Further, per page 173, a B-29 bomber flying from Hamilton Air Force Base in California brought to the island of Tinian the uranium projectile, a so-called “bullet,” that would be shot into the larger uranium cylinder and trigger the explosion of Little Boy (the gun-type atomic bomb that was detonated over Hiroshima). Meanwhile, per modern sources, particularly , the above information about the schematics of the bomb’s operation and the means of transporting the bomb components to the island is not quite correct. It was actually the projectile, representing a cylinder with a four-inch hole through the middle that was larger than the target, which was a solid spike measuring seven inches long with a diameter of four inches. The weight distribution of U-235 between the projectile and the target was approximately 60% to 40%. As mentioned in , “The actual Little Boy bomb was not a small projectile being shot into the larger target. It’s a large projectile being shot [onto] a smaller target. That is Little Boy was in fact a ‘girl.’”
Also, per , the Little Boy units, accompanied by the projectile, were delivered to Tinian on July 26 by the cruiser Indianapolis. In turn, the target assembly, divided into three parts, was brought to the island on July 28 aboard three Douglas C-54 Skymaster transport planes flying from Kirtland Army Airfield in Albuquerque, NM.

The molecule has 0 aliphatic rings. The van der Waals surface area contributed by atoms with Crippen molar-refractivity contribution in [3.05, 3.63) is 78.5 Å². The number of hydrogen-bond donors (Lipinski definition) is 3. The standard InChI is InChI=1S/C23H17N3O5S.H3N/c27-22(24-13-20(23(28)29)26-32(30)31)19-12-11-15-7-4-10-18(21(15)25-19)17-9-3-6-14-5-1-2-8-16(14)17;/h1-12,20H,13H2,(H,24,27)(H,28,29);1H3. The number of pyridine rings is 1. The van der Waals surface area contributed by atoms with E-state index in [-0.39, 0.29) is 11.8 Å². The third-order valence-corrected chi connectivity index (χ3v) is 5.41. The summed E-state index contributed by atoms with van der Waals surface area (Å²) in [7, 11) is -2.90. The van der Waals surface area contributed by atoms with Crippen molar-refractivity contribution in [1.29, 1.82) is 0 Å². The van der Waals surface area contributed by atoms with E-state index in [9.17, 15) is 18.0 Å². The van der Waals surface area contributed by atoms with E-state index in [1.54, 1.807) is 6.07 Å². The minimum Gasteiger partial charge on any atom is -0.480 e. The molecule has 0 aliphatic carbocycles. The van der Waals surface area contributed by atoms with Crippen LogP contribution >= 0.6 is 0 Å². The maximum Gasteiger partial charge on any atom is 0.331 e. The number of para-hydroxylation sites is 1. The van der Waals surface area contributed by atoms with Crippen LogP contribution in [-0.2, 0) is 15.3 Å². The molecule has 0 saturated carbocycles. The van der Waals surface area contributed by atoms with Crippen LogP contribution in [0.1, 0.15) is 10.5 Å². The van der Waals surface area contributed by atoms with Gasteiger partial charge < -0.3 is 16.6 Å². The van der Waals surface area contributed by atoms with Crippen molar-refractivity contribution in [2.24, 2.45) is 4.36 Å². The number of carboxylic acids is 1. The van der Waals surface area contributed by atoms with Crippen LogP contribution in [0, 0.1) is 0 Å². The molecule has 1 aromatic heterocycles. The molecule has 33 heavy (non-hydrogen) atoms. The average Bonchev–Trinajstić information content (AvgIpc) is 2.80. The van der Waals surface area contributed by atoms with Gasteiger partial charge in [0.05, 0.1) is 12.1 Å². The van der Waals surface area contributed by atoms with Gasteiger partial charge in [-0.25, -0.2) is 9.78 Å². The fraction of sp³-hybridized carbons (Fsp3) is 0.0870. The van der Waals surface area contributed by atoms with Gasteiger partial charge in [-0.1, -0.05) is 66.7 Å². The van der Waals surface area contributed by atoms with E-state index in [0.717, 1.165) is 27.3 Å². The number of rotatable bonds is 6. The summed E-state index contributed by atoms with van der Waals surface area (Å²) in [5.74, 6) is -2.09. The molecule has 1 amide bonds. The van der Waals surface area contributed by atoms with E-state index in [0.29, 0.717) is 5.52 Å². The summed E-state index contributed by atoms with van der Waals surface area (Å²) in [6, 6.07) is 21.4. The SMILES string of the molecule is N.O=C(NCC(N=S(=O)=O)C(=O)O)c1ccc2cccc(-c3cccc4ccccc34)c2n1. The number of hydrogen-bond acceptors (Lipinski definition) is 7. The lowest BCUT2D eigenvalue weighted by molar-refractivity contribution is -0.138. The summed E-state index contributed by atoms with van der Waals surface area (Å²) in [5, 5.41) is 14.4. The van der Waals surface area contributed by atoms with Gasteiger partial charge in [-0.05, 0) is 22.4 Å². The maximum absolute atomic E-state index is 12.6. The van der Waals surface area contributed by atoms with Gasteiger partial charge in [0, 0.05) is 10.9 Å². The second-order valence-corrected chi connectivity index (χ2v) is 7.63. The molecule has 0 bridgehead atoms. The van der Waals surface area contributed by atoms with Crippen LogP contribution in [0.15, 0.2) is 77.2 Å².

Four days after having finished its part of the secret mission (delivering the components for Little Boy) and then steaming to the Philippines, the Indianapolis was torpedoed and sank to the bottom of the Pacific with the loss of almost 900 men of the 1,200 sailors on board (p. 173). The men died during the sinking, or from exposure, dehydration, and shark attacks. This was the largest loss of life in history from any U.S. Navy ship sunk at sea.
After learning many years ago about their cruel fate that followed the cruiser’s, the author kept wondering about what course of events would have led to Japanese capitulation had the Indianapolis been torpedoed before delivering its deadly cargo to the island. Perhaps, they would not have been much different. Besides an implosion-type plutonium bomb, Fat Man, which was expended in a test, another plutonium bomb was dropped on Nagasaki, and yet another one was transported to Tinian in mid-August.
With regard to the book at hand, a couple of inaccuracies from those found in the section of Key Events are highlighted in the table below.
As given in the book
1932 – Albert Einstein’s theory of general relativity is proven when British scientists John Crockcroft and E.T.S. Walton successfully split the atom.
A connection to Einstein is misleading.
Splitting of the atom has nothing to do with the proving of Einstein’s theory of general relativity. The first putative proof of the theory came in 1919 with British astronomer A. Eddington’s photographs of a total solar eclipse.
September 1, 1939 – World War II begins when Germany and the Soviet Union invaded Poland.